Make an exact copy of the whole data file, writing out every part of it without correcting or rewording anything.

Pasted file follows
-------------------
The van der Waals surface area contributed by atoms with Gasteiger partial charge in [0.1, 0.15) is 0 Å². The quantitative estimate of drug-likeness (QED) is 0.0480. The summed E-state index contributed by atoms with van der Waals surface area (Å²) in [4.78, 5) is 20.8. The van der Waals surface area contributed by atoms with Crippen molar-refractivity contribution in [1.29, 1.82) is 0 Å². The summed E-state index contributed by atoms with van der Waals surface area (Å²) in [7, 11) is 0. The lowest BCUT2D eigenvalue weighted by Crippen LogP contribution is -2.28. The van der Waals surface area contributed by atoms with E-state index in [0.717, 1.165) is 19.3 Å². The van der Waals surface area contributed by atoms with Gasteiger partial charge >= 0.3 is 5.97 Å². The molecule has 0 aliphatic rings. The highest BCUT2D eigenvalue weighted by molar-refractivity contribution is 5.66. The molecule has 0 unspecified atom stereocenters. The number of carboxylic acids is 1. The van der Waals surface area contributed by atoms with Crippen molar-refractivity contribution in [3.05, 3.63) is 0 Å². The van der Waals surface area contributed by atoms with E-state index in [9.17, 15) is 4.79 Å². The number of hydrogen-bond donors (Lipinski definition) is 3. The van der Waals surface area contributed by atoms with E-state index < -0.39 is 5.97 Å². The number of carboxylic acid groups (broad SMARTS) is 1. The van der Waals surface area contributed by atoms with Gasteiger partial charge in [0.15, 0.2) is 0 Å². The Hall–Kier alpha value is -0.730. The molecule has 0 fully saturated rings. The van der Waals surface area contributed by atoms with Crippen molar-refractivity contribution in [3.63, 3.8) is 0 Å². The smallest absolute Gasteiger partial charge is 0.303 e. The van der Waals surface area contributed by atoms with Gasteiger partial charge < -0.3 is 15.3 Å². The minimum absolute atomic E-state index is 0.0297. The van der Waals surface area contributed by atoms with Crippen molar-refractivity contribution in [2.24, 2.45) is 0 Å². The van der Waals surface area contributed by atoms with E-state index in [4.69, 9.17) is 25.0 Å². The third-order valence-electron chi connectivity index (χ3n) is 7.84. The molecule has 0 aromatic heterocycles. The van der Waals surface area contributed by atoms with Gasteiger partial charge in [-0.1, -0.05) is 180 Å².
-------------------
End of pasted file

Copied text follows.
The van der Waals surface area contributed by atoms with Gasteiger partial charge in [0.1, 0.15) is 0 Å². The quantitative estimate of drug-likeness (QED) is 0.0480. The summed E-state index contributed by atoms with van der Waals surface area (Å²) in [4.78, 5) is 20.8. The van der Waals surface area contributed by atoms with Crippen molar-refractivity contribution in [1.29, 1.82) is 0 Å². The summed E-state index contributed by atoms with van der Waals surface area (Å²) in [7, 11) is 0. The lowest BCUT2D eigenvalue weighted by Crippen LogP contribution is -2.28. The van der Waals surface area contributed by atoms with E-state index in [0.717, 1.165) is 19.3 Å². The van der Waals surface area contributed by atoms with Gasteiger partial charge >= 0.3 is 5.97 Å². The molecule has 0 aliphatic rings. The highest BCUT2D eigenvalue weighted by molar-refractivity contribution is 5.66. The molecule has 0 unspecified atom stereocenters. The number of carboxylic acids is 1. The van der Waals surface area contributed by atoms with Crippen molar-refractivity contribution in [3.05, 3.63) is 0 Å². The van der Waals surface area contributed by atoms with E-state index in [9.17, 15) is 4.79 Å². The number of hydrogen-bond donors (Lipinski definition) is 3. The van der Waals surface area contributed by atoms with E-state index < -0.39 is 5.97 Å². The number of carboxylic acid groups (broad SMARTS) is 1. The van der Waals surface area contributed by atoms with Gasteiger partial charge in [0.15, 0.2) is 0 Å². The Hall–Kier alpha value is -0.730. The molecule has 0 fully saturated rings. The van der Waals surface area contributed by atoms with Crippen molar-refractivity contribution in [3.63, 3.8) is 0 Å². The smallest absolute Gasteiger partial charge is 0.303 e. The van der Waals surface area contributed by atoms with Gasteiger partial charge < -0.3 is 15.3 Å². The minimum absolute atomic E-state index is 0.0297. The van der Waals surface area contributed by atoms with Crippen molar-refractivity contribution in [2.24, 2.45) is 0 Å². The van der Waals surface area contributed by atoms with E-state index in [4.69, 9.17) is 25.0 Å². The third-order valence-electron chi connectivity index (χ3n) is 7.84. The molecule has 0 aromatic heterocycles. The van der Waals surface area contributed by atoms with Gasteiger partial charge in [-0.1, -0.05) is 180 Å².